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Blood stained horns

Discussion in 'Beginners' started by silage, Sep 11, 2006.

  1. silage

    silage New Member

    My uncle recently shot a caribou (10 days) that was in velvet. The antlers were still somewhat soft and bloody. His guides told him it was expensive to preserve velvet so they peeled it off and set it in a lake for a few days. Now he cant get rid of the blood in the antlers. What can he do to get rid of the blood and should he let it dry longer? jkunze@ictc.com
  2. Jim B

    Jim B Active Member

    Throwing them in the lake was the proper way but it takes a lot longer to get it all out.You need to find a safe place where you can soak them for a few months and it will gradually leach out.They will then be very light colored and can be stained back.If the blood is allowed to dry like that,they are very blotchy and stain won't cover it.The blood can also attract bugs to the mount.I'm in the same boat.i just got one in that was stripped and they could only soak it for one day before flying out.I'm going to have to soak it for some time to get it all out.Good luck with it.

  3. George

    George The older I get, the better I was.

    IF the antlers are split and you can find a container big enough to hold them, cover them with water with SALT added. Much like you do on fresh meat or fish, soaking them in salt water will accelerate the leeching out of the blood. As Jim said, this will take weeks and not a few days. You're still likely going to have to hang them in a loft or attic to allow them to dry properly. Once dry, they will require finishing and those steps are hopefully available in the archives.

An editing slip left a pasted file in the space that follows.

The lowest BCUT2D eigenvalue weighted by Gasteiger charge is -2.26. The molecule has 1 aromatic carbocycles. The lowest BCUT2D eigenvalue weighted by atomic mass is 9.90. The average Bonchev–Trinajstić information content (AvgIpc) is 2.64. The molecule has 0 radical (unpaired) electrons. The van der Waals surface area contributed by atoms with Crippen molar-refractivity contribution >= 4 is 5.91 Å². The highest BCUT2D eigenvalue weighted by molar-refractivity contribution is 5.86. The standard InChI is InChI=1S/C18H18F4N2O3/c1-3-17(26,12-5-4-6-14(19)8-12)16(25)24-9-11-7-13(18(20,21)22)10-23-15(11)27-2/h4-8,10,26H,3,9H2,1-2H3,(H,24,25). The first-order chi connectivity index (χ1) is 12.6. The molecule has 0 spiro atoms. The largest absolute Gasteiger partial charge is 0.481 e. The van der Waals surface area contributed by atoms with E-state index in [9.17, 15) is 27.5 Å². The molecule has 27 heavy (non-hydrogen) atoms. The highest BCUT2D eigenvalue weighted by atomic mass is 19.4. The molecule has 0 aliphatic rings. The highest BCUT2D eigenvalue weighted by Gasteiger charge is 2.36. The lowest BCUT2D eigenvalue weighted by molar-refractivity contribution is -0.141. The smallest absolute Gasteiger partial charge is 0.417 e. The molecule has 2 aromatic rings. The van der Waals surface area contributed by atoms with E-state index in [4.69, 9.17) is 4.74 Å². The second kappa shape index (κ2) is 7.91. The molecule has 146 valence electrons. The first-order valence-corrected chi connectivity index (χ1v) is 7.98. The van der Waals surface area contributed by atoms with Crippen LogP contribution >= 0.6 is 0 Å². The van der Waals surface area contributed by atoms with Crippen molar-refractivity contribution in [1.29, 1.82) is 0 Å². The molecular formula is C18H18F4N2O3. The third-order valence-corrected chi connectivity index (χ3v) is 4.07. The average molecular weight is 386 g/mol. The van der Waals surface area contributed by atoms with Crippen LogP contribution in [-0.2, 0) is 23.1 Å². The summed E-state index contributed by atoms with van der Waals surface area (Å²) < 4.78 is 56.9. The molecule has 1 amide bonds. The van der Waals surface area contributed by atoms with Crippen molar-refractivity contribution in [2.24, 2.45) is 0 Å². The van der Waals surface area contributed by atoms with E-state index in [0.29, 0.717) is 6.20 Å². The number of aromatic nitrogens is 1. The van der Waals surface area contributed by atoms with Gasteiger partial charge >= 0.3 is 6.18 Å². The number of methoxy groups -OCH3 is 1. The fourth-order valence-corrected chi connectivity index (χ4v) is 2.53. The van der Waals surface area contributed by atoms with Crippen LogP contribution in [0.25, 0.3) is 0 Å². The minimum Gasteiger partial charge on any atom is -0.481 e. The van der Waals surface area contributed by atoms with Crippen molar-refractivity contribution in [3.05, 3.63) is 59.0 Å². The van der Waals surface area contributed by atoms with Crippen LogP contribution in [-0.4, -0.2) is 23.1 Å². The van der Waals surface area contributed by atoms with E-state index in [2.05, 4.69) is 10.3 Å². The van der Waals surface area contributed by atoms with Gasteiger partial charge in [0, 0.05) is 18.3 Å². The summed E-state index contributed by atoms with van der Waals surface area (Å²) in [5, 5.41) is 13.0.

4. hambone

    hambone Member

    Place two large plastic garbage cans side by side and fill with warm water to dilute the salt you need to add, when cool put one antler in each container
  5. JasonsTaxdermy

    JasonsTaxdermy New Member

    I just put use a wire wheel on a drill to take the blood off, and it preps for staining at the same time. However, if you are not going to stain this is not the way.
  6. Jim B

    Jim B Active Member

    Thanks for the salt tip George.I wonder if Cecil would let me use his pond?
  7. silage

    silage New Member

    Thank you all for your recommendations!!
  8. Alex Sr

    Alex Sr New Member

    Try plenty of hydrogen peroxide and a soft brush and that will remove most of the blood
  9. Jims Wildlife Studio

    Jims Wildlife Studio Full Time PA Taxidermist

    I agree with Alex SR Peroxide and a soft brush and keep aplying and removing this will get most of the blood out. However it should have been soaked in a lake after the velvet was stripped off. This will make it more difficult but will get most of the blood out. Good Luck.